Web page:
Dozens of books have been written about Eleanor Roosevelt, but her own writings are largely confined to the Roosevelt archives in Hyde Park. Courage in a Dangerous World allows her own voice again to be heard. Noted Eleanor Roosevelt scholar Allida M. Black has gathered more than two hundred columns, articles, essays, and speeches culled from archives whose pages number in the millions, tracing her development from timorous columnist to one of liberalism's most outspoken leaders. From "My Day" newspaper columns about Marian Anderson and excerpts from Moral Basis of Democracy and This Troubled World to speeches and articles on the Holocaust and McCarthyism, this anthology provides readers with the tools to reconstruct the politics of a woman who redefined American liberalism and democratic reform. Arranged chronologically and by topic, the volume covers the New Deal years, the White House years, World War II at home and abroad, the United Nations and human rights, the Cold War, the civil rights movement, the resurgence of feminism, and much more. In addition, the collection features excerpts from Eleanor Roosevelt's correspondence with Franklin Delano Roosevelt, Harry S. Truman, Adlai Stevenson, J. Edgar Hoover, John F. Kennedy, and ordinary Americans. The volume features a collection of 30 rare photographs. A comprehensive bibliography of Eleanor Roosevelt's articles serves as a valuable resource, providing a link to the issues she held dear, many of which are still hotly debated today.
Historians have long agreed that women--black and white--were instrumental in shaping the civil rights movement. Until recently, though, such claims have not been supported by easily accessed texts of speeches and addresses. With this first-of-its-kind anthology, Davis W. Houck and David E. Dixon present thirty-nine full-text addresses by women who spoke out while the struggle was at its most intense. Beginning with the Brown decision in 1954 and extending through the Voting Rights Act of 1965, the editors chronicle the unique and important rhetorical contributions made by such well-known activists as Ella Baker, Fannie Lou Hamer, Daisy Bates, Lillian Smith, Mamie Till-Mobley, Lorraine Hansberry, Dorothy Height, and Rosa Parks. They also include speeches from lesser-known but influential leaders such as Della Sullins, Marie Foster, Johnnie Carr, Jane Schutt, and Barbara Posey. Nearly every speech was discovered in local, regional, or national archives, and many are published or transcribed from audiotape here for the first time. Houck and Dixon introduce each speaker and occasion with a headnote highlighting key biographical and background details. The editors also provide a general introduction that places these public addresses in context. Women and the Civil Rights Movement, 1954-1965 gives voice to stalwarts whose passionate orations were vital to every phase of a movement that changed America.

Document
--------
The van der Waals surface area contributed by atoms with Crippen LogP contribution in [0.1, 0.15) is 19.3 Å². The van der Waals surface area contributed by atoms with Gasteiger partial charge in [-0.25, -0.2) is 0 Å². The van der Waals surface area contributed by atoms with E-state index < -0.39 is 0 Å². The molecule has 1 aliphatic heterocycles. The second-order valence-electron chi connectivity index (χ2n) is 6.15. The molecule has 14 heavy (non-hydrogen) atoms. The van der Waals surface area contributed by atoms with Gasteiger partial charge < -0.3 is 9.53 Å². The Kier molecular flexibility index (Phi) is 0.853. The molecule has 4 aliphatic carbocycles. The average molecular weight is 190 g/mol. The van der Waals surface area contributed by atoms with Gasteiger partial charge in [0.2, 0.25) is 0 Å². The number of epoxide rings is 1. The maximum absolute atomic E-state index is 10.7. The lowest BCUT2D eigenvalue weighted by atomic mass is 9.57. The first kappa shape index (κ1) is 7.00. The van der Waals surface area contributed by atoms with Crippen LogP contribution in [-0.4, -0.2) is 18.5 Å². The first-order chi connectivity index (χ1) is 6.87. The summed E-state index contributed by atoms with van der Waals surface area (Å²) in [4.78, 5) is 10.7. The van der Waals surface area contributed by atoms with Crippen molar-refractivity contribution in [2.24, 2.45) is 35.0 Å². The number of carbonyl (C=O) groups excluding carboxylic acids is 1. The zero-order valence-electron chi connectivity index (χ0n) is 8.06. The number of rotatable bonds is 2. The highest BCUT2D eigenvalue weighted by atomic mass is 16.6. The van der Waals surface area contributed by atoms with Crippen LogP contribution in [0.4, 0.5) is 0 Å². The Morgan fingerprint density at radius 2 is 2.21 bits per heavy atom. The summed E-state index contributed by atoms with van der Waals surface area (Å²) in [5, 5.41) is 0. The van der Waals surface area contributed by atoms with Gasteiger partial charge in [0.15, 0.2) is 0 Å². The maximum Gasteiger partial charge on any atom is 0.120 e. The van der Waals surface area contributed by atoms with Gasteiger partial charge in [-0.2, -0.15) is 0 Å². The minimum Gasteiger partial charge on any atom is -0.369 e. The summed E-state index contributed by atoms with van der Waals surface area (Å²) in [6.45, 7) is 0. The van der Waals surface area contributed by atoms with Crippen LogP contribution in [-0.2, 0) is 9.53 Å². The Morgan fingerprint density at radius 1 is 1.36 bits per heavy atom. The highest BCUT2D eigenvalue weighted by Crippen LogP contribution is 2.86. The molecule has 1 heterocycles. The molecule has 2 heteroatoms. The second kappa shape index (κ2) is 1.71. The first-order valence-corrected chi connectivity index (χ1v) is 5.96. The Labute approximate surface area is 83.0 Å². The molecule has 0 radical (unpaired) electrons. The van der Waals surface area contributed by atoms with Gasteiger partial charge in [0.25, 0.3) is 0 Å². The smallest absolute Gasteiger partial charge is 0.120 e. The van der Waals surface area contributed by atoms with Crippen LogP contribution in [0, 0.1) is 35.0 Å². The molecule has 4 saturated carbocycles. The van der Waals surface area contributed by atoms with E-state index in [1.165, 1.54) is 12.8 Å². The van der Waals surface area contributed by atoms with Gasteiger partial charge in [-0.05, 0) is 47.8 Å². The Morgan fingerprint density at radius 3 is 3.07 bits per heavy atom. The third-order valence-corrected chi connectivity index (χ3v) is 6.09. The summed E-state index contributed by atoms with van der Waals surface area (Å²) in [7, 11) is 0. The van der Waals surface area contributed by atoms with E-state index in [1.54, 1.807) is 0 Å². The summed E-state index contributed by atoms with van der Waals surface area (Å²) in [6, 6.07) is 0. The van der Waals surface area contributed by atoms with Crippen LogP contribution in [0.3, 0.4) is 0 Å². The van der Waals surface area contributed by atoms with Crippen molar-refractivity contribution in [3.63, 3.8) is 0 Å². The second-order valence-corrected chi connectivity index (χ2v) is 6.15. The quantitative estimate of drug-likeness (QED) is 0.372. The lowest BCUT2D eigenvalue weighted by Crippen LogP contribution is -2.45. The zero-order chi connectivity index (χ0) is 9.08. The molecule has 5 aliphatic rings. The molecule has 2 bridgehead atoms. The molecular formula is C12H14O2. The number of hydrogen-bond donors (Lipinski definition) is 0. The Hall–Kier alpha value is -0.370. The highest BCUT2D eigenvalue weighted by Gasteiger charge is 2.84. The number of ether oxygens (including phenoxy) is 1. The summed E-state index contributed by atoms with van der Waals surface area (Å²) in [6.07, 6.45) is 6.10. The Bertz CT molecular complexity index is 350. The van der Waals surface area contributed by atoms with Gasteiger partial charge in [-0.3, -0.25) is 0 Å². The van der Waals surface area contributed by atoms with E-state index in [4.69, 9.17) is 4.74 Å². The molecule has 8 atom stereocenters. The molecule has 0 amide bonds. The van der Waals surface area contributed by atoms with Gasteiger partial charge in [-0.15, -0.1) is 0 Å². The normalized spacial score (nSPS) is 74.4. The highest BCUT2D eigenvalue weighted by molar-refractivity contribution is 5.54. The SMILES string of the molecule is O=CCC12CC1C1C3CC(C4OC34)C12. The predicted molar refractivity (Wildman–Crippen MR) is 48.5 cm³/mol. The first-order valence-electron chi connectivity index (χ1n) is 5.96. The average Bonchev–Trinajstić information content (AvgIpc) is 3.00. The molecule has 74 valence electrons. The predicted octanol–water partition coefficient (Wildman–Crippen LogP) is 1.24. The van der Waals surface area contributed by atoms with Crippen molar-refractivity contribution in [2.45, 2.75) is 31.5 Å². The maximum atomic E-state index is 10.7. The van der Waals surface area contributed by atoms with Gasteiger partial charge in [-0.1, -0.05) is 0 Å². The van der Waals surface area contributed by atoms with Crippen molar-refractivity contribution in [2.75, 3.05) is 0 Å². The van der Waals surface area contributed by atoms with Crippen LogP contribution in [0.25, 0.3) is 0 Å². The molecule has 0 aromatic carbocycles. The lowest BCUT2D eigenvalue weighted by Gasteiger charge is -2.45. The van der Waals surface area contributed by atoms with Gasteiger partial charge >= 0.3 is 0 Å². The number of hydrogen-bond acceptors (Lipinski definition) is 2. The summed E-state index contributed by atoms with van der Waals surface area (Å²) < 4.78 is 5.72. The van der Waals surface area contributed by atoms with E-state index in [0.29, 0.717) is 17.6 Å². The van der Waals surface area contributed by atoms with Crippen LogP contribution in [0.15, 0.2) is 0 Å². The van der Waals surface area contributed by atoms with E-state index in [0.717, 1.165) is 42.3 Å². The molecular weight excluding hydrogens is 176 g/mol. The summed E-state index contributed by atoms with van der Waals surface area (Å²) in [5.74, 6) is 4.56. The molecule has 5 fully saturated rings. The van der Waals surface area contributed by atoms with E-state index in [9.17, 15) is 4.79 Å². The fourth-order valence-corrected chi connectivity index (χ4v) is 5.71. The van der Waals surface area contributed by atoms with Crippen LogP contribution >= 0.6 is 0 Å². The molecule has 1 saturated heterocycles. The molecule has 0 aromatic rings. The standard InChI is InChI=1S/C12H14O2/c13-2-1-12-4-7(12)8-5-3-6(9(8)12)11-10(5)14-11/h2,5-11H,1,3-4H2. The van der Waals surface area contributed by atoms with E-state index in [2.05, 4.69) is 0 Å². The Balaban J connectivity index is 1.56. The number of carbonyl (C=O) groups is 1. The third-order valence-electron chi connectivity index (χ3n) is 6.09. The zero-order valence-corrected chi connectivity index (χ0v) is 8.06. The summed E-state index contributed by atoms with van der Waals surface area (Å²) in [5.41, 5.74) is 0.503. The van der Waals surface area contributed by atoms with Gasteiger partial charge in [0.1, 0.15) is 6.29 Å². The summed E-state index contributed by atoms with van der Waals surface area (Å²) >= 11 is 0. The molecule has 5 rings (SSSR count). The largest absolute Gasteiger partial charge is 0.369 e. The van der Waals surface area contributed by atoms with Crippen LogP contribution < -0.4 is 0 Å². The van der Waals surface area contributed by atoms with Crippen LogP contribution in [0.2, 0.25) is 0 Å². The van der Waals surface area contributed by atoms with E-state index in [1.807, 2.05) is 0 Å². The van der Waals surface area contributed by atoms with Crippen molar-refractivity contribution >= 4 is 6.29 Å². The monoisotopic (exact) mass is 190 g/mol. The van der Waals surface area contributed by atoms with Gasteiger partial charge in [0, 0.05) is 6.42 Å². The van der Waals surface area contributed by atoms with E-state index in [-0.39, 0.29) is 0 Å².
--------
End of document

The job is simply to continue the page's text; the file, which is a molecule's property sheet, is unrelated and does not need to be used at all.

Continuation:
A many-faceted exploration of spoken eloquence: how it works, how it has evolved, and how to tap its remarkable power We all know eloquence when we hear it. But what exactly is it? And how might we gain more of it for ourselves? This entertaining and, yes, eloquent book illuminates the power of language from a linguistic point of view and provides fascinating insights into the way we use words. David Crystal, a world-renowned expert on the history and usage of the English language, probes the intricate workings of eloquence. His lively analysis encompasses everyday situations (wedding speeches, business presentations, storytelling) as well as the oratory of great public gatherings. Crystal focuses on the here and now of eloquent speaking--from pitch, pace, and prosody to jokes, appropriateness, and how to wield a microphone. He explains what is going on moment by moment and examines each facet of eloquence. He also investigates topics such as the way current technologies help or hinder our verbal powers, the psychological effects of verbal excellence, and why certain places or peoples are thought to be more eloquent than others. In the core analysis of the book, Crystal offers an extended and close dissection of Barack Obama's electrifying "Yes we can" speech of 2008, in which the president demonstrated full mastery of virtually every element of eloquence--from the simple use of parallelism and an awareness of what not to say, to his brilliant conclusion constructed around two powerful words: dreams and answers.
On Eloquence questions the common assumption that eloquence is merely a subset of rhetoric, a means toward a rhetorical end. Denis Donoghue, an eminent and prolific critic of the English language, holds that this assumption is erroneous.